Statistical Profiling

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Statistical Profiling


Statistical Profiling samples function execution periodically

Statistical Profiling is a method of profiling an application by taking samples of the Program Address at regular intervals while the application is executing. These samples are then associated with either a specific function or a specific memory range, and then a simple statistical analysis is performed to determine the areas where an applications spends the largest portions of its cycles.

Statistical Profiling focuses on the relative number of cycles spent in each function, rather than on the exact number of cycles spent in each function. Statistical Profiling is a very quick and handy way to get a first look at which functions are consuming the largest proportions of cycles so that a closer look can be taken with other, cycle accurate profiling methods.

The largest advantage of statistical profiling over traditional profiling is the amount of data that is required to be captured. Traditional profiling will capture every executed program address. Statistical profiling only captures a fraction of the entire execution path.

Statistical Profiling can be implemented on 64x+ devices that support XDS560 Trace.

Advantages of Statistical Profiling over Traditional Profiling

There are a number of huge advantages in using Statistical Profiling as an alternative to traditional profiling with XDS560 Trace.

  • Amount of Data Stored

In traditional profiling with XDS560 Trace, we would capture every instruction in the execution path. While this provides a very detailed look at the path of execution, it also requires much additional effort before results can be analyzed. The decoding of huge amounts of trace data can be very time and resource intensive. In a case where a 64Mb buffer is used, the amount of decoded data provided will potentially expand into terabytes of decoded data. In the Statistical Profiling case, we capture only periodic samples of the PC.

  • Portion of Application Profiled

Depending on the size of the trace buffer used, traditional profiling may fill the buffer before some of the application gets executed. With Statistical Profiling, this problem can be alleviated by choosing a larger period for sampling.

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Useful Tip

When choosing the sampling interval for statistical profiling, you likely want to start with a large interval, and then, if necessary reduce it on subsequent profiles. Ideally, if you're profiling an application that processes many frames of data you would like the application to process multiple frames before the trace buffer is full.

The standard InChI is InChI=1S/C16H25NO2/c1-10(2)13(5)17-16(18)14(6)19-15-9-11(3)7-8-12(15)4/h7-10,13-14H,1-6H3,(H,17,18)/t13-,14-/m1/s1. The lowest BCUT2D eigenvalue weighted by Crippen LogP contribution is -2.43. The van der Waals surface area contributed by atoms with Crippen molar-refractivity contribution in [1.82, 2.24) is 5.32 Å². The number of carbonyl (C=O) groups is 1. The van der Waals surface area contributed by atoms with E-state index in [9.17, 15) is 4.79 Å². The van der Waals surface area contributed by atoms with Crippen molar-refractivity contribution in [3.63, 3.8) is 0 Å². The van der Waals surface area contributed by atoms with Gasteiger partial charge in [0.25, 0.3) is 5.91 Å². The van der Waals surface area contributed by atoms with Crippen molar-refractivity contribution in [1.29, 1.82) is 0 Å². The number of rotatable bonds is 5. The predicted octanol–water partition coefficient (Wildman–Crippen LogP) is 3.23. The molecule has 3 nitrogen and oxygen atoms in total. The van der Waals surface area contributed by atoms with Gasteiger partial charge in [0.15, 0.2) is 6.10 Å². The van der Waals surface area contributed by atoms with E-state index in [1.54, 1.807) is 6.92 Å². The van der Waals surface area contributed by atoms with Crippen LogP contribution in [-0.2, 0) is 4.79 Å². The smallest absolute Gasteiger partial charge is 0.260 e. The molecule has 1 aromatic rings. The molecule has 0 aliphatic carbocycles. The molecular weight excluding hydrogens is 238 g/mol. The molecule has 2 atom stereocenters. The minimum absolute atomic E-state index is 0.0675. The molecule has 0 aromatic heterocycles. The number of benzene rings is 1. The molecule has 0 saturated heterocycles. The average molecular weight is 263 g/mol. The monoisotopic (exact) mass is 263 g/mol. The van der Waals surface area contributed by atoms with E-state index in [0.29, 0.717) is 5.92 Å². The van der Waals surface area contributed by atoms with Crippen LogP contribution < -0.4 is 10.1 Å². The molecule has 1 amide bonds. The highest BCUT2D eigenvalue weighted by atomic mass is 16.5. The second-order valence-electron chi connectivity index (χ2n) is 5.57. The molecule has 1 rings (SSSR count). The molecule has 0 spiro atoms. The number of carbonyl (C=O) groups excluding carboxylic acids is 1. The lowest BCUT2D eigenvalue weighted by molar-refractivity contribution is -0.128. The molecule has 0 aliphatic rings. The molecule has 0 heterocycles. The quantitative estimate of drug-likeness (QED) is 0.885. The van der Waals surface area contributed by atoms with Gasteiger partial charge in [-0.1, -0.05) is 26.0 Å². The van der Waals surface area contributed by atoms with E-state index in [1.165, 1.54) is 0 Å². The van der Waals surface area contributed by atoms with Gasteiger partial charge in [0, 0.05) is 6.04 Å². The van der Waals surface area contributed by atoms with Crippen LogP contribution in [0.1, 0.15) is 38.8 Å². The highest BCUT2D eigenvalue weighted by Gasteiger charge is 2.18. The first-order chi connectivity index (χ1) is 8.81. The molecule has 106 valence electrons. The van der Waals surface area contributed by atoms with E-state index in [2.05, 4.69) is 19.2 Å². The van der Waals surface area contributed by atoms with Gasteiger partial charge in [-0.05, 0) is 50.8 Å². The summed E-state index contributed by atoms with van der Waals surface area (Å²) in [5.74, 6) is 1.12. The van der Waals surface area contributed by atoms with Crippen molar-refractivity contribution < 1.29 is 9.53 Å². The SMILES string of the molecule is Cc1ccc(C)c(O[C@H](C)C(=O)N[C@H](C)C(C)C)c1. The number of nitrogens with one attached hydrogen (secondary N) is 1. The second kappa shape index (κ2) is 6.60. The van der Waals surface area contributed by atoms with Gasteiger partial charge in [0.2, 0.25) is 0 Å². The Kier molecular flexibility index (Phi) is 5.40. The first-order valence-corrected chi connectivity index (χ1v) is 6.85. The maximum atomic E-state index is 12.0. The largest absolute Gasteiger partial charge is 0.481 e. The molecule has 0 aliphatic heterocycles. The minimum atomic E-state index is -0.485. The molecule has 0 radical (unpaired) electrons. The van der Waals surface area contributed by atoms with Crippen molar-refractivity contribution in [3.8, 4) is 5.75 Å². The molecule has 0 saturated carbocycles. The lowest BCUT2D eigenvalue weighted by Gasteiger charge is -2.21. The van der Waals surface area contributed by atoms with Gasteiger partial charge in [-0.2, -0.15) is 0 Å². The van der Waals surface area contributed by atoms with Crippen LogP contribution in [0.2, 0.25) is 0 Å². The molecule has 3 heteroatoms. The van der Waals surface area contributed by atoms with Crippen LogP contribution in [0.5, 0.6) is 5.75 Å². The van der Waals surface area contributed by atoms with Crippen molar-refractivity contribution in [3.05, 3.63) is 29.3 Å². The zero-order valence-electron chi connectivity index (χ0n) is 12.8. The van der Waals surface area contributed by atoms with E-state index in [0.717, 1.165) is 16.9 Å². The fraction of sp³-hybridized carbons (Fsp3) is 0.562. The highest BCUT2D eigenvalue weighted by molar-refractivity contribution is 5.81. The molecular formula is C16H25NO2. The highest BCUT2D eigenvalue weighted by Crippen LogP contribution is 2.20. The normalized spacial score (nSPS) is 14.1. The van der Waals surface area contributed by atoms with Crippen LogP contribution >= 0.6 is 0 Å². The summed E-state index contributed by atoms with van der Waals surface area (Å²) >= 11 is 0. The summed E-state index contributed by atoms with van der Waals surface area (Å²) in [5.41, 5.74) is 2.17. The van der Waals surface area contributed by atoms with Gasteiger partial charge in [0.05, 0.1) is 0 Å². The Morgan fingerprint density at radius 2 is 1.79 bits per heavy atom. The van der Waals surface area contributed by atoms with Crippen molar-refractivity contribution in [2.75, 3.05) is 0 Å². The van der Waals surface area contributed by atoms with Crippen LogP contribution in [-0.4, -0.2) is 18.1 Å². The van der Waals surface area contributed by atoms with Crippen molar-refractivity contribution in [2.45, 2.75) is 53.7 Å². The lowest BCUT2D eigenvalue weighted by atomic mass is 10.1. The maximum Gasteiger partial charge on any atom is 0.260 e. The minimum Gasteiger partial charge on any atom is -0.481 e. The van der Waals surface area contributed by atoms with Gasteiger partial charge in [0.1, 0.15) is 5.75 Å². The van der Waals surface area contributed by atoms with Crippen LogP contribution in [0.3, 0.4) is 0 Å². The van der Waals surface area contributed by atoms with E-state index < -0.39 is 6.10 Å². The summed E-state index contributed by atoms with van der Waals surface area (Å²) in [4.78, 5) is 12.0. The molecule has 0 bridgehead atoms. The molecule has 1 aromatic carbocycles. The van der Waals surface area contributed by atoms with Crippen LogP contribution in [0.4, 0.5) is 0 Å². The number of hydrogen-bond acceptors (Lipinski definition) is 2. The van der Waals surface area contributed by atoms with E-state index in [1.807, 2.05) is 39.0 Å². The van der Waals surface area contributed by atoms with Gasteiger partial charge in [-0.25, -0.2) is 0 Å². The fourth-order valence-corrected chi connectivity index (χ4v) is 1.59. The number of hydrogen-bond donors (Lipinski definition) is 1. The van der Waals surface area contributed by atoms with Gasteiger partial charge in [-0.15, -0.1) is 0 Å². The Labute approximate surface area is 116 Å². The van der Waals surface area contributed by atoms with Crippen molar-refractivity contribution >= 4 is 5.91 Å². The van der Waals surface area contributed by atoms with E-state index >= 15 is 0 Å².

• Processing Effort

Because Statistical Profiling captures on the order of tens of thousands samples as compared to traditional profiling that can potentially capture tens of millions of samples, there is much less processing of the data to be done with Statistical Profiling. A statistical profiling analysis can be done in a matter of minutes from start to finish. Traditional profiling can require many hours for scripts to analyze all of the data that has been captured.

Disadvantages of Statistical Profiling

  • The largest disadvantage of statistical profiling is the fact that it does not provide cycle accurate data. Cycle counts can potentially be estimated if the actual cycle count of a reference function is known.

Statistical Profiling Theory and Example

Stat profile example.png

Statistical Profiling data can be captured through the UBM plugin in Code Composer Studio. A very simple demo is supplied to give a quick look at the type of data that is captured with Code Composer Studio. In the example, we have a number of functions with names such as func500, func1000, etc. Each function essentially consists of an empty for loop that spins for the corresponding number of cycles (40000 for func40000, etc). Each function may also call one or more of the other functions. The main function just calls func500 in an infinite loop. The call tree of the demo is shown in the diagram on the right.

One thing to keep in mind when dealing with cycle values in terms of statistical profiling is that we typically deal with proportional values. When we assume that func500 consumes ~500 cycles, and that func40000 consumes 40000 cycles, we're really assuming that their cycle values are in that proportion. It's possible that func500 could consume 1000 cycles per execution, but then we would expect func40000 to consume 80000 cycles per execution. In adding up all of the functions, we get an expected total of 160000 cycles (500+1500+80000+5000+1000+2000+10000+20000+40000). We expect func80000 to consume ~50% of the cycles (80000/160000), func40000 to consume ~25% (40000/160000), and so on, down to func500 consuming .3125% of the total cycles (500/160000).